Just weeks after it announced a partnership with the Virginia Center for Housing Research at Virginia Tech to design, build, and study America’s first 3D-printed, private-public partnership grant-funded single-family home in Richmond, Alquist has revealed another unprecedented project underway in Williamsburg, Virginia. This time, it’s the East Coast’s first 3D-printed Habitat for Humanity dwelling. The project, spearheaded by additive construction company Alquist with Habitat for
In Arizona, the state with the fourth most dire affordable housing shortage according to National Low Income Housing Coalition (NLIHC)’s recently released Gap report, the Central Arizona chapter of global nonprofit Habitat for Humanity is looking to pave the way for new modes of sustainable, scalable low-cost housing across the Grand Canyon State. How? With the aid of ample local largesse and a
Additive construction company Alquist and the Virginia Center for Housing Research (VCHR) at Virginia Tech have partnered to design, build, and study a 3D-printed single-family home that’s the first of its kind in the United States: funded by a private-public partnership grant. Work on the three-bedroom, 1,550-square-foot home broke ground earlier this week at 217 Carnation Street in Richmond’s Midlothian neighborhood.
Dubai is now home to what is claimed to be the world’s largest on-site 3D-printed building. The 31-foot-tall, two-story government agency was printed in on-site three weeks using a single printer developed by the Boston-based Apis Cor, which has previously garnered attention for their sub-$10,000 printed home and for winning NASA’s 3D-Printed Habitat Challenge along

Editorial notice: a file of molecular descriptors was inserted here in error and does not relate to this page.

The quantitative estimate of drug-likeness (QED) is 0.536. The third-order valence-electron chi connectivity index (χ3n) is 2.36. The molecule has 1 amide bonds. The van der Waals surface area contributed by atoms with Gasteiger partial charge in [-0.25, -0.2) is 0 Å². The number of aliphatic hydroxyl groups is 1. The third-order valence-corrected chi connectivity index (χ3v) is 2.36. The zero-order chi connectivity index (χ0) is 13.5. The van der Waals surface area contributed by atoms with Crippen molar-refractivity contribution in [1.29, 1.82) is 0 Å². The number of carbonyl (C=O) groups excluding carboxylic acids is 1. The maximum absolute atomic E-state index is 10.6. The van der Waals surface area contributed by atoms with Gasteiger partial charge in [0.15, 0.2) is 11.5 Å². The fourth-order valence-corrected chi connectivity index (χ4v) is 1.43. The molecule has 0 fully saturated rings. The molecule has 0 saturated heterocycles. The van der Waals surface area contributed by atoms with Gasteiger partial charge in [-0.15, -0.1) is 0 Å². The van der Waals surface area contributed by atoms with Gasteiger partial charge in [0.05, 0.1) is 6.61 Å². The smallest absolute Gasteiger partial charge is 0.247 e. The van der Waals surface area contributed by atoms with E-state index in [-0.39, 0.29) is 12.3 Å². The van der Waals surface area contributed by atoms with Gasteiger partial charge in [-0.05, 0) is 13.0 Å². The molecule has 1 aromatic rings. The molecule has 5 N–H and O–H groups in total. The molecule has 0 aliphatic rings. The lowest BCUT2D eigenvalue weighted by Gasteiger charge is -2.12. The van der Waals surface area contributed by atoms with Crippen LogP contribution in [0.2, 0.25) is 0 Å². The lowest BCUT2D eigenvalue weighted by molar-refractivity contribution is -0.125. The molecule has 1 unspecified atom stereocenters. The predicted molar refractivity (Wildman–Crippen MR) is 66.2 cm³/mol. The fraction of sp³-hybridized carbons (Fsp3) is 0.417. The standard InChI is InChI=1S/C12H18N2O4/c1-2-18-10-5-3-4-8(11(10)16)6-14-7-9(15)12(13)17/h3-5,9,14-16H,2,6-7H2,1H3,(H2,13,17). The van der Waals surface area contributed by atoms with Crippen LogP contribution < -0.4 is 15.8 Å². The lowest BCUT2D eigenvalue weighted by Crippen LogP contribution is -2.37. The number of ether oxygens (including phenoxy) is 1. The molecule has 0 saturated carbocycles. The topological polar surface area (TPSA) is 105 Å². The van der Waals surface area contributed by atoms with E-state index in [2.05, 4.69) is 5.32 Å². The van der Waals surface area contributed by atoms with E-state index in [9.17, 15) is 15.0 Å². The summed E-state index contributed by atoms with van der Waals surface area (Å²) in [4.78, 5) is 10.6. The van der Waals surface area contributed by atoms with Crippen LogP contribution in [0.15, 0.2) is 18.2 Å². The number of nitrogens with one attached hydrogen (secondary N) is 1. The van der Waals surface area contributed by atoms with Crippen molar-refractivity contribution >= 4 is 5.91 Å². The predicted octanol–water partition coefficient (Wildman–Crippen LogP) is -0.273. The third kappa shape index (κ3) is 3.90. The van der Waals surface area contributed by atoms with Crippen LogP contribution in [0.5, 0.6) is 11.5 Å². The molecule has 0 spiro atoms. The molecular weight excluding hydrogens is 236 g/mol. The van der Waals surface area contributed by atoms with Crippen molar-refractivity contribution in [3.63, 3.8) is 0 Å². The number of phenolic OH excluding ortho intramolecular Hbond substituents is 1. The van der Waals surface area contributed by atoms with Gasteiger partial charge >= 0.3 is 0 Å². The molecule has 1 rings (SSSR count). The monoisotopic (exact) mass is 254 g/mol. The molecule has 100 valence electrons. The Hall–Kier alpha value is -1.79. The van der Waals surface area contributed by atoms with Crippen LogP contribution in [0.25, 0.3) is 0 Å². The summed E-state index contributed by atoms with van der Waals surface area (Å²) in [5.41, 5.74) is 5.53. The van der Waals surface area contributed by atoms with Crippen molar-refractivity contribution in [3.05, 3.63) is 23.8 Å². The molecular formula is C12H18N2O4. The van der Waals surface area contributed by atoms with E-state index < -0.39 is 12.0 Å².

“What if you could download and print a house for half the cost?” reads the lede for the Vulcan II, a 3D printer with a name suited for sci-fi space exploration, on the website of Austin-based company ICON. Now the company has put this claim to the test, building what it says is the first
Not content with monopolizing the home sharing market, Airbnb will soon start designing and selling their own affordable houses. Yesterday, Airbnb co-founder Joe Gebbia announced that the tech company would begin recruiting architects, engineers, industrial designers, roboticists, and more to join their housing prototype initiative Backyard. More than just a design exercise, Airbnb is looking to create sustainable,
Hot off of a flamethrower fundraising sale for Elon Musk’s side project, the Hyperloop tunnel digging The Boring Company, Musk has announced that the muck, rock, and detritus produced by the company’s tunneling would be turned into usable bricks. The first announcement from Musk came on March 26, when he tweeted that the rock mined from the company’s California test tunnels would be